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New York's On Lockdown To Search For Cop-Killers In The Muddled '21 Bridges'

An NYPD detective (Chadwick Boseman) shuts down Manhattan in pursuit of two cop killers in <em>21 Bridges. </em>
Matt Kennedy
STX Entertainment
An NYPD detective (Chadwick Boseman) shuts down Manhattan in pursuit of two cop killers in 21 Bridges.

In 21 Bridges, Chadwick Boseman is a policeman so haunted by the memory of his own cop father's death in the line of duty that he's built his entire reputation around his itchy trigger finger. He's the "cop killer" killer, the guy the force calls in when they need someone to enact white-hot revenge and spare families from the agony of a trial — shoot first, don't ask questions at all.

You could see this being the launchpad for a thin-blue-line franchise in the 1980s, but it's a strange place to begin one in 2019. In light of all the renewed scrutiny on excessive use of police force in the last few years, can we still root for a mentality that frames the American city as a battleground between the good guys and the bad ones, free to shoot at each other with reckless abandon in the middle of the street? 21 Bridges is named for the number of exits there are out of Manhattan, and when it's time for Boseman's NYPD Officer Davis to track down two cop killers on the run in the dead of night, he orders all bridges sealed off until the sun comes up. "We flood the island with blue," he declares, which might be more bothersome if the film was pitched at a level more serious than "maybe you'll click on this on Hulu in two years."

The lockdown here is in response to two stickup artists (played by Stephan James and Taylor Kitsch) who kill seven officers in a botched cocaine robbery. A civilian dies, too, but no tears are shed for him — perhaps because he's in on the trade and therefore "no angel," as the local news would say. The bloodbath devastates the precinct captain (J.K. Simmons), who gives Davis and a protégé (Sienna Miller) carte blanche to bring them down. Seeing how quickly the law develops a thirst for blood is one of the film's more intriguing psychological aspects, though there turns out to be a simple explanation.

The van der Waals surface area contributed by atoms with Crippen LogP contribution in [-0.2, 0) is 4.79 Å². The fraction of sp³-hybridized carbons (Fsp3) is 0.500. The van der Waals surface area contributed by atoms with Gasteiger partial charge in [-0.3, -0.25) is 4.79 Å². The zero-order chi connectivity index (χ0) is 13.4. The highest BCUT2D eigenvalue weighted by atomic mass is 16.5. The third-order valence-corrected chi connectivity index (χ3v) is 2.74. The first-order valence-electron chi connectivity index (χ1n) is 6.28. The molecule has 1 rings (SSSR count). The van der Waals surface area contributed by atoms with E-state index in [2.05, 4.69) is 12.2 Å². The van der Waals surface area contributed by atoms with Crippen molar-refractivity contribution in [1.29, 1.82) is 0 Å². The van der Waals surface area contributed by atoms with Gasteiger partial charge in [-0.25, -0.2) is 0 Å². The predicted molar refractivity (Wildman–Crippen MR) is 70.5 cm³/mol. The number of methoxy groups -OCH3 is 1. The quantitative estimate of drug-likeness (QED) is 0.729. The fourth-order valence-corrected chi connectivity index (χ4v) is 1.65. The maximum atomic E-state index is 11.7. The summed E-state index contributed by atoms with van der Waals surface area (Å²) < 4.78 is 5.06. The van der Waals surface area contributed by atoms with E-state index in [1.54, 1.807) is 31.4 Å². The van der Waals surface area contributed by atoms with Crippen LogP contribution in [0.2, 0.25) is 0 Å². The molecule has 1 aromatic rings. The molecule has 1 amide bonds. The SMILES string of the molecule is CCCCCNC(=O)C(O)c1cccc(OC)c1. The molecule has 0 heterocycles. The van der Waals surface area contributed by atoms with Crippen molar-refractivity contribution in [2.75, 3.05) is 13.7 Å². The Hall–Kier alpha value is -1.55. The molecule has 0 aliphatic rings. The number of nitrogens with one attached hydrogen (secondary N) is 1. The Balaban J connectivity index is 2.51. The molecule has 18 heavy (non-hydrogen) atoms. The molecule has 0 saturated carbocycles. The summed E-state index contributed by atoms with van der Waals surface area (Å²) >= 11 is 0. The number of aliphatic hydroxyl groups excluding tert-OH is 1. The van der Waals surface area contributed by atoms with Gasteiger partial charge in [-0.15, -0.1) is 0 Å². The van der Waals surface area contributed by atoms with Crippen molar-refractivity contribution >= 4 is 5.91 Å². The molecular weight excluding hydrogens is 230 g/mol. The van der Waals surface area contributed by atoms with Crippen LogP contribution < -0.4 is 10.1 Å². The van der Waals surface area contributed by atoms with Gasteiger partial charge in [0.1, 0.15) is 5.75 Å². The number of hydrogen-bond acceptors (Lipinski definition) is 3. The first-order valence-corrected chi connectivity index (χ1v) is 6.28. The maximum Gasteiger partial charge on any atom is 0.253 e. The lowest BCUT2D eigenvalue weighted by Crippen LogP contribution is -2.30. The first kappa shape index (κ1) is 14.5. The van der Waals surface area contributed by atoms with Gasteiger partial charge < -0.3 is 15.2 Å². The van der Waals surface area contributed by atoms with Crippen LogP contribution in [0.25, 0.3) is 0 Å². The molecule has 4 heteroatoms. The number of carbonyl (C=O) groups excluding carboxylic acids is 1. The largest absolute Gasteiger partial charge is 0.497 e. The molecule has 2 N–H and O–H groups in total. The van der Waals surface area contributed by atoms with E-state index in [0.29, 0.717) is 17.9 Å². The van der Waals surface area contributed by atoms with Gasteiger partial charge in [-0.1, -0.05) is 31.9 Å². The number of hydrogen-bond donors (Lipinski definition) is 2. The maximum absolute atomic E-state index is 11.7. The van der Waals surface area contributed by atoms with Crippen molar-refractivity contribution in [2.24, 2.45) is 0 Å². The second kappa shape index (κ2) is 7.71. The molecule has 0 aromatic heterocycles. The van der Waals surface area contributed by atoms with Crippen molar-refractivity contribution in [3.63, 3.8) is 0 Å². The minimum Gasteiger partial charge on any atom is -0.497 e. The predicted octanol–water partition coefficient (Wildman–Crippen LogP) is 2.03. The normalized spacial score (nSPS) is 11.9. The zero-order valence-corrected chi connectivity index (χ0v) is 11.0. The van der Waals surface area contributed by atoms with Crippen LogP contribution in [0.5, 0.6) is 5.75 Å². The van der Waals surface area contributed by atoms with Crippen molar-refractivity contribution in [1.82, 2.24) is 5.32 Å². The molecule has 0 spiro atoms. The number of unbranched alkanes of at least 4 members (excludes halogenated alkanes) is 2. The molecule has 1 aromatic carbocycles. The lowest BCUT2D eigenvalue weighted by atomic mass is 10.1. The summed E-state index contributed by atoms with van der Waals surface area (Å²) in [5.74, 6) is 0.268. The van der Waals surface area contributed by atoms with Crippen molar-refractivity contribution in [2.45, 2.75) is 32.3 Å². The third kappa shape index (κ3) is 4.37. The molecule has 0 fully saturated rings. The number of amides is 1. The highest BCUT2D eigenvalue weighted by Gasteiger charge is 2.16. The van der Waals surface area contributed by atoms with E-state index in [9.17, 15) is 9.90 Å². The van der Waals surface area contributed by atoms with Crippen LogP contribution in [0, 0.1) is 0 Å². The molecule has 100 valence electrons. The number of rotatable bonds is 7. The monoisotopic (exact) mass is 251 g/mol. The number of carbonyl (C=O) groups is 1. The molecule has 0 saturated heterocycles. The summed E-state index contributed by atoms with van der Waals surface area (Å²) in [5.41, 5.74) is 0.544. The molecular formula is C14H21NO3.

Once the gambit gets going, director Brian Kirk and screenwriters Matthew Michael Carnahan and Adam Mervis start throwing us some curveballs in the form of complex motivations for the killers. They're pawns in a larger game they can't see, one that will eventually push Davis to rethink his role as a glorified hired gun. Curveballs don't come, however, in the form of the actual city under siege; the blockades and street-level shootouts unfold without objection or even much interaction from New Yorkers. There's a sense of cheapness to many of the setpieces; at one point, a heavily fortified safehouse is quickly and easily stormed.

Boseman is an actor who seems more comfortable in an authority role, whether it's Black Panther or Thurgood Marshall, than he does as an antihero. Very little about his stoicism as a performer suggests someone who could ever be motivated to kill purely out of some misplaced sense of revenge. So it's hard to get a good read on his character in the early going, or at least what's motivating him before doubt sets in and he discovers the very T'Challa-esque brand of honor within him that compels him to hold his fire.

Here and elsewhere the film exhibits signs of a rushed edit job, particularly in a muddled backstory for Davis and the curious decision to cast Keith David, one of the best voices in Hollywood, in a role where he utters about two-and-a-half lines total. It's Stephan James, as one of the criminals on the run, who gets the standout role: as escape routes collapse around him, his soulful eyes (so piercing in If Beale Street Could Talk) give way to panic and regret. He refuses to let us see him as just another mugshot.

Unlike at least three other police-involved dramas this fall (Black and Blue, Netflix's American Son, and next week's Queen & Slim), 21 Bridges isn't particularly interested in race. Nor does it present an entirely uncritical view of law enforcement. Lines are crossed, rights are violated, and people are killed. No one is let off the hook because they "get results," and in fact by the end, we may find ourselves questioning what "results" are supposed to look like. This makes for a fitfully enjoyable if somewhat workmanlike action flick. It's not really aspiring for brains, but still manages to pick up some on the hunt.

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